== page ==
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Imminent threat of Antarctic ice sheet collapse could accelerate sea level rise

NASA reported today that the last remaining section of the Larson B ice shelf in Antarctica, which partially collapsed in 2002, appears to be weakening and could break up into hundreds of icebergs by the end of the decade (link).  This ice shelf, which has lasted for at least the last 12,000 years, has been observed by satellites to have developed a large crack which is expected to expand and help lead to its disintegration.

The ice shelf itself is floating and so this would not change the sea level on its own, but removal of the ice shelf will allow the glaciers flowing into it from Antarctica to speed up and deliver more ice from Antarctica to the ocean, where it will melt and raise ocean levels.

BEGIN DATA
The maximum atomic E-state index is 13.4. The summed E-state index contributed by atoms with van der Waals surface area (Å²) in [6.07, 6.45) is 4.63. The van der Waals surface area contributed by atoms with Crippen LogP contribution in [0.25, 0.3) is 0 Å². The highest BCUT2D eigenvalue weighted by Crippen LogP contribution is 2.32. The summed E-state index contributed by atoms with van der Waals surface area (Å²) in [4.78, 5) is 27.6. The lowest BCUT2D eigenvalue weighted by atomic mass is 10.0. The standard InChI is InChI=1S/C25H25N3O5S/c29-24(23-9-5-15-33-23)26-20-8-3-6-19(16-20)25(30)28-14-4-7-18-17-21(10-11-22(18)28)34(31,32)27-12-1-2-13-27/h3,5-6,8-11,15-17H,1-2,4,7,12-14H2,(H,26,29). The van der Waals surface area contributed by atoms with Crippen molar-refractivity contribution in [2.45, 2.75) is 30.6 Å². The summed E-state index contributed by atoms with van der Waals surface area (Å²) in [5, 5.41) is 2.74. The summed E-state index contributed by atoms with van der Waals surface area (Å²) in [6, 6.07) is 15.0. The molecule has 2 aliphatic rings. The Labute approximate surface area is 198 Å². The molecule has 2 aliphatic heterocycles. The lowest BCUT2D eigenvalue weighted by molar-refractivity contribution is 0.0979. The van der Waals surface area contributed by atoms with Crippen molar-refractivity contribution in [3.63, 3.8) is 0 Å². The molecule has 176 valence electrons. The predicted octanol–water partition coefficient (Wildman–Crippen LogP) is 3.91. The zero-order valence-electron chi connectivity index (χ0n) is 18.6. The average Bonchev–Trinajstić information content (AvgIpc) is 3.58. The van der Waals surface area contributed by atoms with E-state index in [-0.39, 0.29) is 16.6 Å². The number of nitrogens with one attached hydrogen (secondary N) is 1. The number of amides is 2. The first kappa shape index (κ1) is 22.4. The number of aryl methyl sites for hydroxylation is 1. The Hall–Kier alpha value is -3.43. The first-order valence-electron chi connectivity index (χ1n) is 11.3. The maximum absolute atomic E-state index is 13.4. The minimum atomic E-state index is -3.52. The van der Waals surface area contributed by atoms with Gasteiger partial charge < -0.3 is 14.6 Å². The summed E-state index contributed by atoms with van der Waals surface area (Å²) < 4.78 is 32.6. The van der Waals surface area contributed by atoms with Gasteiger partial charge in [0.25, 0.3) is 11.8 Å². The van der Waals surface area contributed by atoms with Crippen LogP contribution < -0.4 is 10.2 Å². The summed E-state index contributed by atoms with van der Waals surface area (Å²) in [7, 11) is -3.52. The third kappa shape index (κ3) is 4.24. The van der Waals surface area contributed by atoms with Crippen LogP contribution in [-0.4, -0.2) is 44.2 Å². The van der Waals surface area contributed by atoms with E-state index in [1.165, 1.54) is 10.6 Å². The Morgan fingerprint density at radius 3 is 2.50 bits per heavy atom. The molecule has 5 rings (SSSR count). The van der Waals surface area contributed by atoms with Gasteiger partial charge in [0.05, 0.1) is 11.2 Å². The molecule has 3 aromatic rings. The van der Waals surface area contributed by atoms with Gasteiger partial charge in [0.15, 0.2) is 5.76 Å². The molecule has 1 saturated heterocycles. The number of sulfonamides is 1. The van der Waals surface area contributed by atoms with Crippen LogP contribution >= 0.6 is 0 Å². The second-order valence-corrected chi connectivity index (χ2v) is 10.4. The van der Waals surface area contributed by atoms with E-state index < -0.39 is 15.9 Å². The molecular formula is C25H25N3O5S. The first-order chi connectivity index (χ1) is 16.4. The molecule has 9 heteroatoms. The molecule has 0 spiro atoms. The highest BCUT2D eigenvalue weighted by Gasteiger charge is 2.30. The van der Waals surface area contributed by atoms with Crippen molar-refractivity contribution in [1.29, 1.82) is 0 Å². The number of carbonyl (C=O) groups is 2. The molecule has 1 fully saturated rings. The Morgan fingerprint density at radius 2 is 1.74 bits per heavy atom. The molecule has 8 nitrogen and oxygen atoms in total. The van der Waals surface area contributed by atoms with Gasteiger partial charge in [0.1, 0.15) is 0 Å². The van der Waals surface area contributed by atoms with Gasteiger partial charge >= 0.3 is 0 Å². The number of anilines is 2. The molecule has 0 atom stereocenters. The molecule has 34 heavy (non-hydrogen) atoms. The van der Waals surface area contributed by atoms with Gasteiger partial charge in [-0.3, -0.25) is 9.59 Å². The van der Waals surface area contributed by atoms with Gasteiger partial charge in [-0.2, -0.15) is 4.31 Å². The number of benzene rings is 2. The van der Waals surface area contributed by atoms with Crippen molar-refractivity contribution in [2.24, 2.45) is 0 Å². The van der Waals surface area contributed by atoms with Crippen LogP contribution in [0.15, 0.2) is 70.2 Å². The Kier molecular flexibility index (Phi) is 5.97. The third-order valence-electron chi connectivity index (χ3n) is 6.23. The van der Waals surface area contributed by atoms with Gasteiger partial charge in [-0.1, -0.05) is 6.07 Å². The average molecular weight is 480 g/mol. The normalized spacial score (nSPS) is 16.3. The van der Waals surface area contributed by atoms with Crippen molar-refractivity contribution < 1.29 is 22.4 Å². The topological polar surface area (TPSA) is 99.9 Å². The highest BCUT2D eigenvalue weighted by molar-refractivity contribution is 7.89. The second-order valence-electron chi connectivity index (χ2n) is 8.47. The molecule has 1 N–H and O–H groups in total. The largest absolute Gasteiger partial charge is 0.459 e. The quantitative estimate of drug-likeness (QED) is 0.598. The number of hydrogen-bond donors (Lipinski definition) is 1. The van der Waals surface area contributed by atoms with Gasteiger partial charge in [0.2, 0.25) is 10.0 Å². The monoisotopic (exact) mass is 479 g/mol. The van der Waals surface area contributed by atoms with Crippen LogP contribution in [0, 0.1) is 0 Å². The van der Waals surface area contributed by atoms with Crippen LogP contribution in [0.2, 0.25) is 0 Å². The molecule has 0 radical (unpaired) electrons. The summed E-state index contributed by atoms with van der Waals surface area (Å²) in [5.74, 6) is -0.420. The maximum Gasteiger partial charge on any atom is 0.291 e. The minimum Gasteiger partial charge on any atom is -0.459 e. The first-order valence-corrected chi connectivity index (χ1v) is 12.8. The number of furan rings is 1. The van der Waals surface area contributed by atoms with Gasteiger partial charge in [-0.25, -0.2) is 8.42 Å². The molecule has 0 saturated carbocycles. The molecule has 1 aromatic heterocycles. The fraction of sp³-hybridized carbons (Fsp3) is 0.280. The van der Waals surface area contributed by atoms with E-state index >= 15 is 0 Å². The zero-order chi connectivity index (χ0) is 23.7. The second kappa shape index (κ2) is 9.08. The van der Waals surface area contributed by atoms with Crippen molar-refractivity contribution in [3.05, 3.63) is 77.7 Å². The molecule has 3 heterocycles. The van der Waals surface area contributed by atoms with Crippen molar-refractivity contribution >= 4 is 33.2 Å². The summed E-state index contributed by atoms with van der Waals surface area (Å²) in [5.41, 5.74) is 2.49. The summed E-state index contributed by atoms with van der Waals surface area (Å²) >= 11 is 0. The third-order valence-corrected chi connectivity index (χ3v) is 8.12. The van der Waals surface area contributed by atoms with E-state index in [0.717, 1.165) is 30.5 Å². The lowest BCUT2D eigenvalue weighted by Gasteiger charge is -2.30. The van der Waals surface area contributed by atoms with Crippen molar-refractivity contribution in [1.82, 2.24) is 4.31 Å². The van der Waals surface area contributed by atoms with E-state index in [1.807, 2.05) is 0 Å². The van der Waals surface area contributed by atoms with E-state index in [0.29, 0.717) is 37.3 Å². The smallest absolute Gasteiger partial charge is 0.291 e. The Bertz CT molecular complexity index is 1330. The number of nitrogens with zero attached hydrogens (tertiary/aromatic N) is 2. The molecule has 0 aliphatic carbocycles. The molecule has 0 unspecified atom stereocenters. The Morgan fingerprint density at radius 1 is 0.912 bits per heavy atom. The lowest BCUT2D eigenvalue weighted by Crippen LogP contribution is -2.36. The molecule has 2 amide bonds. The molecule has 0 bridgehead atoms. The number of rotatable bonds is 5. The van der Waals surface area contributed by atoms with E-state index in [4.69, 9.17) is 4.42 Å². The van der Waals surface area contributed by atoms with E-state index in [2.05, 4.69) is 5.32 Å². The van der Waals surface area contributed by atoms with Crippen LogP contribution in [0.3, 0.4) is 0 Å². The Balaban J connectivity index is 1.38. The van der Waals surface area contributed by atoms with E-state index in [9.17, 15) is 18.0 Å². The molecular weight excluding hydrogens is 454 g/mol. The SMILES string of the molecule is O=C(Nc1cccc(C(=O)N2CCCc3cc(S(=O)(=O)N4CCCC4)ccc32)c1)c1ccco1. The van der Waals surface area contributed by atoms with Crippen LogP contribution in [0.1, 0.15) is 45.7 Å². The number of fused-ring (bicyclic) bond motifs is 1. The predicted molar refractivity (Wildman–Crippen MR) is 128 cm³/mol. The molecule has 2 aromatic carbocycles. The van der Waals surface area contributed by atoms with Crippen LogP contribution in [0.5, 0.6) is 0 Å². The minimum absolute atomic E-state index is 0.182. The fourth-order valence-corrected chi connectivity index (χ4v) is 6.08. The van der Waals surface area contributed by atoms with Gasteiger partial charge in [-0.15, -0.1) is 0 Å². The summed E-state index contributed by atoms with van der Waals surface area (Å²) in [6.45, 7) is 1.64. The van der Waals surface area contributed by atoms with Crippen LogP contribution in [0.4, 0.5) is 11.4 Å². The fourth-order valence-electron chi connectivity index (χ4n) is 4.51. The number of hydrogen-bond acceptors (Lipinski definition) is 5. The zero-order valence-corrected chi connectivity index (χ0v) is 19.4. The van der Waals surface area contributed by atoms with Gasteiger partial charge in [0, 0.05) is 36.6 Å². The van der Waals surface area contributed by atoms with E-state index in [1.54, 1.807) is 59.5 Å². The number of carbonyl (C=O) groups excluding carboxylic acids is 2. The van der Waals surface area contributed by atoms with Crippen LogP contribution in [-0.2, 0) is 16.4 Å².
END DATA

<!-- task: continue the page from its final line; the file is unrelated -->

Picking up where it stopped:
A video of the 2002 collapse can be seen in this Washington Post article (link).  At the same time, scientists are also watching another Antarctic ice shelf, Larsen C, an ice shelf a little smaller than Scotland, which is now jutting out into the Antarctic waters and is starting to look vulnerable, with some similar cracks starting to develop.  Scientific American also has an article describing the impacts of the loss of Larsen C, and points out that sea level rise when this happens would be several centimeters.  The impacts of this rise in sea level would be mainly felt in hurricane storm surges and other high tide events where low-lying land is especially vulnerable to the rising water.

Collapse of Larsen B.  Source: NASA

Collapse of Larsen B. Source: NASA